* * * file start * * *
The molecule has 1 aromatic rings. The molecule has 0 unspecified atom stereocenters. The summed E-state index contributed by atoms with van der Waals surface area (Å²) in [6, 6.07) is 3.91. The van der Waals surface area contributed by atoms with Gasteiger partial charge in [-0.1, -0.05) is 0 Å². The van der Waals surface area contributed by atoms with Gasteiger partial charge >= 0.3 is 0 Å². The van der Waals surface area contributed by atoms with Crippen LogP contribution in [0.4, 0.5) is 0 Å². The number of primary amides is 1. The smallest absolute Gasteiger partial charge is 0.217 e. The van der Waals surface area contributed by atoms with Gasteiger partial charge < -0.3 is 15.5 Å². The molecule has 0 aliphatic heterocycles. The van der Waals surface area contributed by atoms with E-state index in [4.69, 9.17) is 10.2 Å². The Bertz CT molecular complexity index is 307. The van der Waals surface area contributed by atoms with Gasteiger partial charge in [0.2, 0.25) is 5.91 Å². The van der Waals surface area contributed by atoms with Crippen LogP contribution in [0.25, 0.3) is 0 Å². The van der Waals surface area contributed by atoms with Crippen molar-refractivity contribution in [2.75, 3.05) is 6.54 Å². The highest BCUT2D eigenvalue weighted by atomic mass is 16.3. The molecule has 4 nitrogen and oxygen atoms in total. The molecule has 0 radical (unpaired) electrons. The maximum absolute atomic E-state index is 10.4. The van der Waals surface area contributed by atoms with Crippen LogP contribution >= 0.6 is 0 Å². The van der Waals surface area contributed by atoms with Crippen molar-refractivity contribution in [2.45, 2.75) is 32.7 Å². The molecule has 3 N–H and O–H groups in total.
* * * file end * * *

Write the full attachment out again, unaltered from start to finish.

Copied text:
The molecule has 1 aromatic rings. The molecule has 0 unspecified atom stereocenters. The summed E-state index contributed by atoms with van der Waals surface area (Å²) in [6, 6.07) is 3.91. The van der Waals surface area contributed by atoms with Gasteiger partial charge in [-0.1, -0.05) is 0 Å². The van der Waals surface area contributed by atoms with Gasteiger partial charge >= 0.3 is 0 Å². The van der Waals surface area contributed by atoms with Crippen LogP contribution in [0.4, 0.5) is 0 Å². The number of primary amides is 1. The smallest absolute Gasteiger partial charge is 0.217 e. The van der Waals surface area contributed by atoms with Gasteiger partial charge < -0.3 is 15.5 Å². The molecule has 0 aliphatic heterocycles. The van der Waals surface area contributed by atoms with E-state index in [4.69, 9.17) is 10.2 Å². The Bertz CT molecular complexity index is 307. The van der Waals surface area contributed by atoms with Gasteiger partial charge in [0.2, 0.25) is 5.91 Å². The van der Waals surface area contributed by atoms with Crippen LogP contribution in [0.25, 0.3) is 0 Å². The van der Waals surface area contributed by atoms with Crippen molar-refractivity contribution in [2.75, 3.05) is 6.54 Å². The highest BCUT2D eigenvalue weighted by atomic mass is 16.3. The molecule has 4 nitrogen and oxygen atoms in total. The molecule has 0 radical (unpaired) electrons. The maximum absolute atomic E-state index is 10.4. The van der Waals surface area contributed by atoms with Crippen LogP contribution >= 0.6 is 0 Å². The van der Waals surface area contributed by atoms with Crippen molar-refractivity contribution in [2.45, 2.75) is 32.7 Å². The molecule has 3 N–H and O–H groups in total.